Krit let out a hard laugh. “That’s bullshit. You got a football career ahead of you. Don’t make her promises you can’t keep.”

I was worried Krit was being too hard on Rock. I agreed with Krit, but he didn’t have to throw angry words at Rock for trying to be nice.

“I’ll gain your trust,” Rock said. “Both of you.”

Krit scowled, but behind his anger I could see the little boy who had hope. He wanted to trust in someone. He trusted me, but he needed more. We both did.

“What you did tonight was enough. Thank you,” I told him before Krit could say any more.

Rock held my gaze, and he looked like he was about to say something when a commotion outside the door stopped him. I recognized the voice immediately.


“Where are they? Did she hurt my baby?” a woman asked in a high-pitched voice as if she were panicked. “She always hurts him. I can’t control her,” she continued.

“No f**king way,” Krit growled as he stalked past me toward the door.

He looked furious. I glanced back at Trisha. I didn’t know if I should go after him.

“It’s her. Our mother,” she said softly.

“There’s my baby! Are you okay? Did she hurt you again? Did y’all check him out?!”

Was this woman serious?

“That’s enough, Mom. Trisha is beat to shit in there. No one believes your farce. She’s too damn nice to hurt anyone. Even you,” Krit roared over his mother’s voice.

“Honey, it’s okay. You don’t have to protect her,” his mother started up.

“WOMAN, ARE YOU CRAZY?” Krit yelled.

“Oh God. Please go stop him,” Trisha begged. “Please. If he tells them, we will be split up. He doesn’t understand that foster homes could be worse.”

I stared at her face, still beautiful though beaten, and swollen. I realized she was right. At least where she was she knew what to expect, and Krit was there with her. The kid was bigger than her and loved her. He could also get in touch with me if they needed me.

Nurses were trying to calm them down, and security was walking up when I stepped outside the room.

“Krit,” I called out.

He looked at me with a furious scowl. “This is it! You gonna fix it? Save her from this shit!” he challenged me.

It was time I started proving myself. I walked over to Krit and put my arm around his shoulders. “Your sister needs you. She’s asking for you,” I told him while glaring at the woman across from him.

He didn’t move at first. Finally he nodded and walked back to his sister’s room.

“Baby, don’t go in there to her—”

“Leave him alone. He’s going where he wants to be. With the sister who loves him and got hurt tonight. And you need to calm down. Too many drinks have you saying shit no one around you believes. It’s obvious Krit loves his sister and she loves him. If you want to keep your family, then you might want to act like a mother and not a drunk, deranged psycho.”

Her eyes went wide as I told her exactly how things were going to go. The painted-on makeup didn’t cover up her hard living. Her skin had seen better days. The stench on her was nauseating. Sour whiskey and cheap perfume.

“Now, you need to go sign the papers to release your daughter. She’s been treated, and she needs to go home and rest. I’ll be making sure that happens. If you f**k with her, I swear to God you’ll lose everything. Do you understand me?”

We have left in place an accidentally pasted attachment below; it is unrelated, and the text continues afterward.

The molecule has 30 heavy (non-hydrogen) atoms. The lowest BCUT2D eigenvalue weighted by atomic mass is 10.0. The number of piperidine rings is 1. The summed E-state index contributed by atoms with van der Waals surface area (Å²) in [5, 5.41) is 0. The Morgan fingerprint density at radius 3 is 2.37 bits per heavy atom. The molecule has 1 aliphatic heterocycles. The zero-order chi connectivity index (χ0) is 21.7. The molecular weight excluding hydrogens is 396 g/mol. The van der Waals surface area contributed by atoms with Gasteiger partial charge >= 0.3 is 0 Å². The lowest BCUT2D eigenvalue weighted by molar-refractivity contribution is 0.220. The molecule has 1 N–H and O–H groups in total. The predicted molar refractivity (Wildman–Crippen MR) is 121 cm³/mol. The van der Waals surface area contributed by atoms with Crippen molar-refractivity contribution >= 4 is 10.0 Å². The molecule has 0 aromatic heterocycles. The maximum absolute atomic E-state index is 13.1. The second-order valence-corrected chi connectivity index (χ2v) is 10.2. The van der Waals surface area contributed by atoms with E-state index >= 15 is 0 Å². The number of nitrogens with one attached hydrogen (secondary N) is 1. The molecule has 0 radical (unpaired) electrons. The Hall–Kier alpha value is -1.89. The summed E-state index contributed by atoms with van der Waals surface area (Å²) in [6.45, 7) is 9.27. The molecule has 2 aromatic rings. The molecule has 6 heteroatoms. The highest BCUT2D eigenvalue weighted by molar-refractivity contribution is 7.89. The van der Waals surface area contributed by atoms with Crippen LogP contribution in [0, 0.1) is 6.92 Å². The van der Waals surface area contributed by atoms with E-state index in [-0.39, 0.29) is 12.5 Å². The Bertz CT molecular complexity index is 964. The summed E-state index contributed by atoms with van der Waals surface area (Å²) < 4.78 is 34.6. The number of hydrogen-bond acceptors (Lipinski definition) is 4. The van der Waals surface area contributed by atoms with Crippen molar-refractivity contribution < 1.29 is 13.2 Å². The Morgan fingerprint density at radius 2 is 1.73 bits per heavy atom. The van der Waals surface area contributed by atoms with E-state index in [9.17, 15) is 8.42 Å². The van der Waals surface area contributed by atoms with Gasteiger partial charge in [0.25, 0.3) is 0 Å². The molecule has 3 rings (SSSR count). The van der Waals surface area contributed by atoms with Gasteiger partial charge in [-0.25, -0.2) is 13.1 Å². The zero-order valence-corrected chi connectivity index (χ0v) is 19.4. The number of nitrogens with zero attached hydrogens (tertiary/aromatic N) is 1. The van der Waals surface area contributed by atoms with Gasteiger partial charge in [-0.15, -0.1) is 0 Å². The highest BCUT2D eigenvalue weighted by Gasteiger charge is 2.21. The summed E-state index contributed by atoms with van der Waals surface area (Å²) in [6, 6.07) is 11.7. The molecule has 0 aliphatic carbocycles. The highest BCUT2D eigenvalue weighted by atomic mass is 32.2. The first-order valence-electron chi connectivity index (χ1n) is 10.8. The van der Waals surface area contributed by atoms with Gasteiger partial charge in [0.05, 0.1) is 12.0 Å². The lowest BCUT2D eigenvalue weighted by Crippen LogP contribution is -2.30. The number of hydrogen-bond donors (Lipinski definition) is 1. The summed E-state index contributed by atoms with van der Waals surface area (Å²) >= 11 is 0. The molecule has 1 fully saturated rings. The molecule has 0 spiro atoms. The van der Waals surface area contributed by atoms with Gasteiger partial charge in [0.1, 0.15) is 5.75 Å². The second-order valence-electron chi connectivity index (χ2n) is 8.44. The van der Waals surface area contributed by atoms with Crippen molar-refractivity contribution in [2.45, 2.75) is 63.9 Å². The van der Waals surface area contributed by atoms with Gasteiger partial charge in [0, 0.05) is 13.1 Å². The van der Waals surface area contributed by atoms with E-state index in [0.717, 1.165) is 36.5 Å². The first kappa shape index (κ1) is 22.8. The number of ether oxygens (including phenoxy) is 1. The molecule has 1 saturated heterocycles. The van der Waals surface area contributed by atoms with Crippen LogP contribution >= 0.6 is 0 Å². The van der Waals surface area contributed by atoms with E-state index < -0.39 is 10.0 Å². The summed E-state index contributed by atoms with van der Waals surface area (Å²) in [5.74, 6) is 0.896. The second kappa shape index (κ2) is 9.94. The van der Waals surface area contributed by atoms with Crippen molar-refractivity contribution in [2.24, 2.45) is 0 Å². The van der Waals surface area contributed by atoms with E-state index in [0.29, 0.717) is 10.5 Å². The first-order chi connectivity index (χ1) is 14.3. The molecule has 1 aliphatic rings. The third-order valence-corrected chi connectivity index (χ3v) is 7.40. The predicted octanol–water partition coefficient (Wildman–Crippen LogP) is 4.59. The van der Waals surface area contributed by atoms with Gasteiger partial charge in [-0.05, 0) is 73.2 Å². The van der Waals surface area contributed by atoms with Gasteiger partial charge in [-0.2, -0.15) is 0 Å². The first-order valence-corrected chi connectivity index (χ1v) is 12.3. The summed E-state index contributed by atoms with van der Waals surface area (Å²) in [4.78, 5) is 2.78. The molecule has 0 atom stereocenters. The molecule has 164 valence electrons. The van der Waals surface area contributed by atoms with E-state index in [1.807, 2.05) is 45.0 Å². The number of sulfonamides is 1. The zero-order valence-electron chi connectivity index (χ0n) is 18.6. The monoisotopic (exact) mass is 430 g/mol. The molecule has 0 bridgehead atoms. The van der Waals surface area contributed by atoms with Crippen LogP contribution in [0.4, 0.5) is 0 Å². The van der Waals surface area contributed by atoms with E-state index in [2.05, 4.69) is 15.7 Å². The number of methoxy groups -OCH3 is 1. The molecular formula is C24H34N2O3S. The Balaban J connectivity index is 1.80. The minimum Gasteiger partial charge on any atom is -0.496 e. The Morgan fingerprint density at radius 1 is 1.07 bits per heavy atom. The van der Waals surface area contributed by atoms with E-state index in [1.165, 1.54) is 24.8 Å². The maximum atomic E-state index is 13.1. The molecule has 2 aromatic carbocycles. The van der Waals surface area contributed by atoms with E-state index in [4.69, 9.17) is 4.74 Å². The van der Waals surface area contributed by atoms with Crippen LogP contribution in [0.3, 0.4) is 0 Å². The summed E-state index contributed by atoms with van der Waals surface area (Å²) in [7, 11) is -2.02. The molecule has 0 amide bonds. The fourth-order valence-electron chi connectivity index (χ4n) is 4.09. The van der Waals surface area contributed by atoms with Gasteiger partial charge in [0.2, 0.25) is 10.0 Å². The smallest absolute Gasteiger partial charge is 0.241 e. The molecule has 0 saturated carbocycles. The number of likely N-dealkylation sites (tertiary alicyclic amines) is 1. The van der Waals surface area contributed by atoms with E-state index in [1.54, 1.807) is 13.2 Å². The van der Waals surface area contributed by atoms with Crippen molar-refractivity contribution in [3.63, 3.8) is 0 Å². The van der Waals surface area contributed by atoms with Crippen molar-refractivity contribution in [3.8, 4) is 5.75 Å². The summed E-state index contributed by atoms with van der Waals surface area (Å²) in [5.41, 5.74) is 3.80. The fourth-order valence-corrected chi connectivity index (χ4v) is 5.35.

The woman’s bent shoulders snapped back as she looked at me hatefully. “Who the hell do you think you are? You don’t tell me what to do. Did you hurt Trisha? Are you some loser who she’s running wild and partying with?”

She was trying to twist it so I looked like the bad guy.”

A security guard stepped up beside me. “No, ma’am. This here is Sea Breeze High’s football star. He’ll put us on the map one day. Good kid. Watch him play every Friday. This young man don’t ever cause trouble.”

I glanced over at the man beside me and recognized him as one of the security guards who worked the games. I owed him one.

“Y’all don’t know what she’s like,” the woman started up again.

“Yeah, I do. She’s the mother your son doesn’t have in you,” I replied.

The security guard beside me patted my back. “That’s good, son. Why don’t you go on back in there with the girl? We’ll oversee her momma signing the release papers.”

I shot her one more warning glare, then headed back to the room, where I found Krit watching me from the doorway.

There was surprise in his eyes. He hadn’t expected me to stand up to her. I’d show them both over and over again I wasn’t going anywhere. Trisha’s pretty face had been what attracted me to her. I had watched her for a year, wanting to be the reason she smiled, and making her beam up at me had become a goal in life. Now that I had actually gotten to know her even a little, I wanted more.

It killed me that this beautiful girl who should be cherished and loved didn’t have parents who protected and loved her. She deserved that.

“She’s signing the papers,” Krit whispered in disbelief as he watched his mother from the doorway. “You got her to f**king shut up and sign the papers,” he repeated as he turned to look at me in awe.

It was a start. I had a long way to go to win their trust. But after tonight I was done waiting on Trisha Corbin to give me a chance. If she didn’t want to, then fine. I wouldn’t make her. I’d just be the unwanted friend she couldn’t get rid of. The girl needed someone to take care of her.

“Thank you.” Her voice washed over me. She had claimed me with just a look.

“I’m taking you home. Then I’m staying there,” I informed her. “I’ll need to get my truck back to my dad for work in the morning, so I’ll get Marcus or Dewayne to help me out. But I’m staying with you until Monday morning.”

She had just started to say something when the nurse walked into the room, followed by that bitch Trisha lived with.

The nurse smiled at Trisha, then turned to me. “Will you be giving her a ride home?” the woman asked, but it sounded more like she telling me I was going to.

I smiled. “Yes ma’am. I’ll be giving her and her brother a ride home.”

“Rick is in the car waiting on me. Papers are signed. If he’s giving y’all a ride, I’ll see you at the house,” the bitch said.

“Sure thing, Mom,” Krit said with obvious annoyance.

“You drive safe with my baby in the car,” the woman told me. I nodded that I had heard her, but I didn’t give her a glance. I was too busy watching Trisha as they helped her adjust her arm sling. I saw the nurse’s frown as she watched Fandora leave without a word to Trisha.

Trisha didn’t need her stepmother. She had me. I would be enough from now on.